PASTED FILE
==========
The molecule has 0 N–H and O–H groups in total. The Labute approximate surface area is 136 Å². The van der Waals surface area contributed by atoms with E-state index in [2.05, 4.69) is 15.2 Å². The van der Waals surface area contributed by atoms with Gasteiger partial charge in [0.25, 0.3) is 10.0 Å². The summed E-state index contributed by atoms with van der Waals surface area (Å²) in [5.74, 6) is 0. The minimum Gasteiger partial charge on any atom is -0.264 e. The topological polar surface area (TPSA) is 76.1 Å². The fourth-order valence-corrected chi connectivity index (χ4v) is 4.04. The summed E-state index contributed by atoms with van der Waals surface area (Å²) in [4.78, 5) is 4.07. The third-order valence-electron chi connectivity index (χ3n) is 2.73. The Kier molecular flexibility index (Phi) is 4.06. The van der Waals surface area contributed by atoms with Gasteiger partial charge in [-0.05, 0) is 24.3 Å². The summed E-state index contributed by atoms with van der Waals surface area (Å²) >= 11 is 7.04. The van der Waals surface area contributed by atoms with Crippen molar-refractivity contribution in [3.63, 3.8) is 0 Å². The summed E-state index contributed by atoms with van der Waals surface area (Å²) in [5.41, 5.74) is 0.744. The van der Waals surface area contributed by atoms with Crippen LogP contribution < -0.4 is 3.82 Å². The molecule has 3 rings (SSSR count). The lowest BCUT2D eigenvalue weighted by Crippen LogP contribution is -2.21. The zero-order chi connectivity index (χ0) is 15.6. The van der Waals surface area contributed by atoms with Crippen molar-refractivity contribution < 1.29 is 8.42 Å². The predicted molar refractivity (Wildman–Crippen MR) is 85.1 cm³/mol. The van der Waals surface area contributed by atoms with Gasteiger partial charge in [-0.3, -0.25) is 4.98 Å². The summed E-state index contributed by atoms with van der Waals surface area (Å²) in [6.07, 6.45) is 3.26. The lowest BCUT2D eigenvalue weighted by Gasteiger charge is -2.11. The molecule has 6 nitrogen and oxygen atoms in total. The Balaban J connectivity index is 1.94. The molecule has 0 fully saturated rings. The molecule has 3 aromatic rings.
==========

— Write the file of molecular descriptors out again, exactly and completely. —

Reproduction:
The molecule has 0 N–H and O–H groups in total. The Labute approximate surface area is 136 Å². The van der Waals surface area contributed by atoms with E-state index in [2.05, 4.69) is 15.2 Å². The van der Waals surface area contributed by atoms with Gasteiger partial charge in [0.25, 0.3) is 10.0 Å². The summed E-state index contributed by atoms with van der Waals surface area (Å²) in [5.74, 6) is 0. The minimum Gasteiger partial charge on any atom is -0.264 e. The topological polar surface area (TPSA) is 76.1 Å². The fourth-order valence-corrected chi connectivity index (χ4v) is 4.04. The summed E-state index contributed by atoms with van der Waals surface area (Å²) in [4.78, 5) is 4.07. The third-order valence-electron chi connectivity index (χ3n) is 2.73. The Kier molecular flexibility index (Phi) is 4.06. The van der Waals surface area contributed by atoms with Gasteiger partial charge in [-0.05, 0) is 24.3 Å². The summed E-state index contributed by atoms with van der Waals surface area (Å²) >= 11 is 7.04. The van der Waals surface area contributed by atoms with Crippen molar-refractivity contribution in [3.63, 3.8) is 0 Å². The summed E-state index contributed by atoms with van der Waals surface area (Å²) in [5.41, 5.74) is 0.744. The van der Waals surface area contributed by atoms with Crippen LogP contribution < -0.4 is 3.82 Å². The molecule has 3 rings (SSSR count). The lowest BCUT2D eigenvalue weighted by Crippen LogP contribution is -2.21. The zero-order chi connectivity index (χ0) is 15.6. The van der Waals surface area contributed by atoms with Crippen molar-refractivity contribution < 1.29 is 8.42 Å². The predicted molar refractivity (Wildman–Crippen MR) is 85.1 cm³/mol. The van der Waals surface area contributed by atoms with Gasteiger partial charge in [-0.3, -0.25) is 4.98 Å². The summed E-state index contributed by atoms with van der Waals surface area (Å²) in [6.07, 6.45) is 3.26. The lowest BCUT2D eigenvalue weighted by Gasteiger charge is -2.11. The molecule has 6 nitrogen and oxygen atoms in total. The Balaban J connectivity index is 1.94. The molecule has 0 fully saturated rings. The molecule has 3 aromatic rings.